PST3 should be around 300 Ohms, dont make it much less than this or you will burn out the led and will have to replace it or start again on another mouse.
You could really just use a 330 Ohms resistor instead of the PST3.
I put it to make sure to get the most brightness from the led.
Step 3: Prepare the Phototransistor and Hotglue It to the Mouse Chip.
Now weld thin cables to both pins of the phototransistor.
15 cm cables may be enough.
Cut the excess pins of the sensor.
Place the sensor inside the hole in the mouse chip and hotglue it around.
Keep holding it with your hand in vertical position, aligned with the thin hole in the chip cover.
Dont let it go until the hot glue is cool.
Step 4: Creating the Blind Sensor Chamber.
The problem now is that the sensor and the hot glue are transparent.
Light gets to the sensor from bihind it.
To avoid this we paint the hotglued sensor, 2 or 3 times ensuring to cover all the transparent surface, but avoiding to paint the lens or led.
Now we are ready for the first test of the system.
Plug the possitive pin of the phototransistor to the possitive pin of a 9V battery.
Pin a 500K preset to the negative pin of the photo.
Pin the other end of the preset to the positive audio out.
Plug the negative of the battery to the negative audio out.
Reasamble the mouse as it is now.
Plug the audio out to some AMPLIFIED speaker.
For now the signal may not have enough amplitude to be heared with headphones or sthing.
Step 5: Protoboarding the Amplification.
Just make the circuit in the drawing on a protoboard and make sure everything works fine before making a homemade amp board.
Now the more crafty part.
We need to cut the original mouse board so that we room for the homemade board.
And then just make the board and weld all the thin cables from the sensor and led to the board.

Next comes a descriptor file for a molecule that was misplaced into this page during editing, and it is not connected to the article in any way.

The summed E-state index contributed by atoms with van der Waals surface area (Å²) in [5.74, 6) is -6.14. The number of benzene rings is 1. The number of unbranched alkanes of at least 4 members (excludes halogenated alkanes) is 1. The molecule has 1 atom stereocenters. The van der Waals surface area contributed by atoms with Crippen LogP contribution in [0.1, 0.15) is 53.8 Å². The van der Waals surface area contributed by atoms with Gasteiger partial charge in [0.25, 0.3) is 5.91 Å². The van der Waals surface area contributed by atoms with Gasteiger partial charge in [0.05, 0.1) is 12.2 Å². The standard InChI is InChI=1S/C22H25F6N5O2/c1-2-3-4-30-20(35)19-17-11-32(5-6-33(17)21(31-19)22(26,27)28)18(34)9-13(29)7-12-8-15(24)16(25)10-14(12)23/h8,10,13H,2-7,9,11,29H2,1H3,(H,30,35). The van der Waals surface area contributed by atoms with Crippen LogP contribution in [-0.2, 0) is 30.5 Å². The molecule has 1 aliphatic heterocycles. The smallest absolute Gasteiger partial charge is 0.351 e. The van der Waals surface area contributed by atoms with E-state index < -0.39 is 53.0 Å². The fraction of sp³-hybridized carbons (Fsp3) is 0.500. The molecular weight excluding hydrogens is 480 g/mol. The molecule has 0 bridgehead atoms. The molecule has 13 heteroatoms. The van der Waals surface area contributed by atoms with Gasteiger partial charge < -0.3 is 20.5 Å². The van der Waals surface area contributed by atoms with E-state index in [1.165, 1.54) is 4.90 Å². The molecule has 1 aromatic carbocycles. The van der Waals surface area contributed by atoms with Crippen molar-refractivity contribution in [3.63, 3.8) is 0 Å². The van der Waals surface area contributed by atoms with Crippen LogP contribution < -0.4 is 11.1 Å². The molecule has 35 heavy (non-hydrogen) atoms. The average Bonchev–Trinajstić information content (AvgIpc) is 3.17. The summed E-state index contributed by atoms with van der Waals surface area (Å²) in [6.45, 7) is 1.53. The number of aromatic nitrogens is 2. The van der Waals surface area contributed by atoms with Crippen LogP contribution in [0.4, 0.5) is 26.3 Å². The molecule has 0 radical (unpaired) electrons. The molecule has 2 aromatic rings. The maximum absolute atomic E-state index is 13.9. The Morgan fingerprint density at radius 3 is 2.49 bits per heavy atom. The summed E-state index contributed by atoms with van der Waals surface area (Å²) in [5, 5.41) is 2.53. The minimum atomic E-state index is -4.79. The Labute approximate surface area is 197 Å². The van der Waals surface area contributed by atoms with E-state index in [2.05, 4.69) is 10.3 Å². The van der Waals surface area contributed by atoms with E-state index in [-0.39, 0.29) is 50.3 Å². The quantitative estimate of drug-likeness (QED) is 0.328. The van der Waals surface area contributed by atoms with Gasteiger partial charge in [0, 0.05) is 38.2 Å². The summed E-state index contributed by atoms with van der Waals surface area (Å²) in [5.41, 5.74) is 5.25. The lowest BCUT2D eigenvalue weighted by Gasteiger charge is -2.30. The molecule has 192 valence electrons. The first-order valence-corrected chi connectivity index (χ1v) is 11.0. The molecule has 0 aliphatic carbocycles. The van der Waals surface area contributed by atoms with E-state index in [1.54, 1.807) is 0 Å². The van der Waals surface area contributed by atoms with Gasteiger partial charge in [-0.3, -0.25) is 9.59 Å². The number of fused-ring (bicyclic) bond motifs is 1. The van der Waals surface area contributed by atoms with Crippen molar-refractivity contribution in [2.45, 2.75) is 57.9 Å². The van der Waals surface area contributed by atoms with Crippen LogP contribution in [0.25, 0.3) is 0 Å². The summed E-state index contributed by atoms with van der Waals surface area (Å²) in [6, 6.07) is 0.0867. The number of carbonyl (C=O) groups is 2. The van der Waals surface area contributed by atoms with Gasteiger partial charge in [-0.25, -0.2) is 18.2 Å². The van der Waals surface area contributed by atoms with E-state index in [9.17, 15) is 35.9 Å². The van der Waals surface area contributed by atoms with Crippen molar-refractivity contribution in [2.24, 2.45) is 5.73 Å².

If you dont know how, get help or google, its not very hard.
Just draw the tracks with a permanent marker on the board, submerge it in percloride for about 15 minutes, untill all the copper is gone.
Then drill the holes for the chip pins, the input cables of the sensor, the +9v, 0v and -9v.
Drill the holes for the cables of the audio output.
Weld everything in its place.
Glue the cables together, the presets and the two boards in their place.
The last step would be to weld the external audio and batery cables to the thin internal cables.
You may need to cut bigger the hole in the mouse case for the three cables to pass through.
When you can close the upper cover it´s done.
weld the + and - of the audio output to audio jack, or rca
Now hotglue the two batteries to the top of the top cover of the mouse.
Plug the batteries and the audio jack and play.
You can use 4 or 6 CR2032 batteries, button shaped. much smaller, that may fit inside the mouse.
And if you install a small speaker to the mouse you have a fully portable device :)
You can create images like the one in this picture, trying to create different wave shapes as a normal sinth would.
I will update this instructable if I get the 40106 oscilator working to make a sound depending on the brightness of a surface.
If somebody makes it Id like to see pics!